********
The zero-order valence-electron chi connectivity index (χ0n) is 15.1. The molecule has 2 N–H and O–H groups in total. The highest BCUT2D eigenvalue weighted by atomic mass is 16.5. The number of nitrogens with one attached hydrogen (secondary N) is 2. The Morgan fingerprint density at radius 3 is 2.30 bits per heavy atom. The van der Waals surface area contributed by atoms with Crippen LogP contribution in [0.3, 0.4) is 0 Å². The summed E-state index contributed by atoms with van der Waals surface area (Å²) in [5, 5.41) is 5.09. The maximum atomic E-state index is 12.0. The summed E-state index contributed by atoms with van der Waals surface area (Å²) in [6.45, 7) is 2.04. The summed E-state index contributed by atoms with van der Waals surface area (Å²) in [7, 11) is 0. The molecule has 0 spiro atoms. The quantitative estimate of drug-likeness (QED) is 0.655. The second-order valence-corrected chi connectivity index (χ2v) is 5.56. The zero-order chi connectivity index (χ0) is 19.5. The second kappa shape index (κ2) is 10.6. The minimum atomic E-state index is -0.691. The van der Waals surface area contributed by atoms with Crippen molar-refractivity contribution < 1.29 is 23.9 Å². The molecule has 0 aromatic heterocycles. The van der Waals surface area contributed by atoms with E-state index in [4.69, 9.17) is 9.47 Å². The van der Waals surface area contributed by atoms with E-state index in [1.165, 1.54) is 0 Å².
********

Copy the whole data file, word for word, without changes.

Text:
The zero-order valence-electron chi connectivity index (χ0n) is 15.1. The molecule has 2 N–H and O–H groups in total. The highest BCUT2D eigenvalue weighted by atomic mass is 16.5. The number of nitrogens with one attached hydrogen (secondary N) is 2. The Morgan fingerprint density at radius 3 is 2.30 bits per heavy atom. The van der Waals surface area contributed by atoms with Crippen LogP contribution in [0.3, 0.4) is 0 Å². The summed E-state index contributed by atoms with van der Waals surface area (Å²) in [5, 5.41) is 5.09. The maximum atomic E-state index is 12.0. The summed E-state index contributed by atoms with van der Waals surface area (Å²) in [6.45, 7) is 2.04. The summed E-state index contributed by atoms with van der Waals surface area (Å²) in [7, 11) is 0. The molecule has 0 spiro atoms. The quantitative estimate of drug-likeness (QED) is 0.655. The second-order valence-corrected chi connectivity index (χ2v) is 5.56. The zero-order chi connectivity index (χ0) is 19.5. The second kappa shape index (κ2) is 10.6. The minimum atomic E-state index is -0.691. The van der Waals surface area contributed by atoms with Crippen molar-refractivity contribution < 1.29 is 23.9 Å². The molecule has 0 aromatic heterocycles. The van der Waals surface area contributed by atoms with E-state index in [4.69, 9.17) is 9.47 Å². The van der Waals surface area contributed by atoms with E-state index in [1.165, 1.54) is 0 Å².